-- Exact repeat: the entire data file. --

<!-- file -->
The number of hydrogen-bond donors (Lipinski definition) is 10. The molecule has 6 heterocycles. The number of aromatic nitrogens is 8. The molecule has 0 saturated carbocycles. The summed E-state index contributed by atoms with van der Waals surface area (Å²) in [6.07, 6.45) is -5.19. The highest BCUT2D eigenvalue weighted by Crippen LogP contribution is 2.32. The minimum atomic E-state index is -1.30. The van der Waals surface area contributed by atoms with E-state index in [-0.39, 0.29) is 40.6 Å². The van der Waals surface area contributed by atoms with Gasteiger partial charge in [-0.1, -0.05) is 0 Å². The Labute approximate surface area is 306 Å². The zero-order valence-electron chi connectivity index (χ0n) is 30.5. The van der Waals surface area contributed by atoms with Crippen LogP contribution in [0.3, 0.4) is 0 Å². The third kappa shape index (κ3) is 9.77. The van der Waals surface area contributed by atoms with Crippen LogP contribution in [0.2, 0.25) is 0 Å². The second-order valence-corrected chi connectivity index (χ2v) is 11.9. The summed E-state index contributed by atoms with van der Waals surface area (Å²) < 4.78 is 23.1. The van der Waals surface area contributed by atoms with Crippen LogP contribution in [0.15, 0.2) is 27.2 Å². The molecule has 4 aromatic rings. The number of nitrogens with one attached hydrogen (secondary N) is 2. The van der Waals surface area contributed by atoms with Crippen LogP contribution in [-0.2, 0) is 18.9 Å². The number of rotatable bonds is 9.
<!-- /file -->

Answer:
The number of hydrogen-bond donors (Lipinski definition) is 10. The molecule has 6 heterocycles. The number of aromatic nitrogens is 8. The molecule has 0 saturated carbocycles. The summed E-state index contributed by atoms with van der Waals surface area (Å²) in [6.07, 6.45) is -5.19. The highest BCUT2D eigenvalue weighted by Crippen LogP contribution is 2.32. The minimum atomic E-state index is -1.30. The van der Waals surface area contributed by atoms with E-state index in [-0.39, 0.29) is 40.6 Å². The van der Waals surface area contributed by atoms with Gasteiger partial charge in [-0.1, -0.05) is 0 Å². The Labute approximate surface area is 306 Å². The zero-order valence-electron chi connectivity index (χ0n) is 30.5. The van der Waals surface area contributed by atoms with Crippen LogP contribution in [0.3, 0.4) is 0 Å². The third kappa shape index (κ3) is 9.77. The van der Waals surface area contributed by atoms with Crippen LogP contribution in [0.2, 0.25) is 0 Å². The second-order valence-corrected chi connectivity index (χ2v) is 11.9. The summed E-state index contributed by atoms with van der Waals surface area (Å²) < 4.78 is 23.1. The van der Waals surface area contributed by atoms with Crippen LogP contribution in [0.15, 0.2) is 27.2 Å². The molecule has 4 aromatic rings. The number of nitrogens with one attached hydrogen (secondary N) is 2. The van der Waals surface area contributed by atoms with Crippen LogP contribution in [-0.2, 0) is 18.9 Å². The number of rotatable bonds is 9.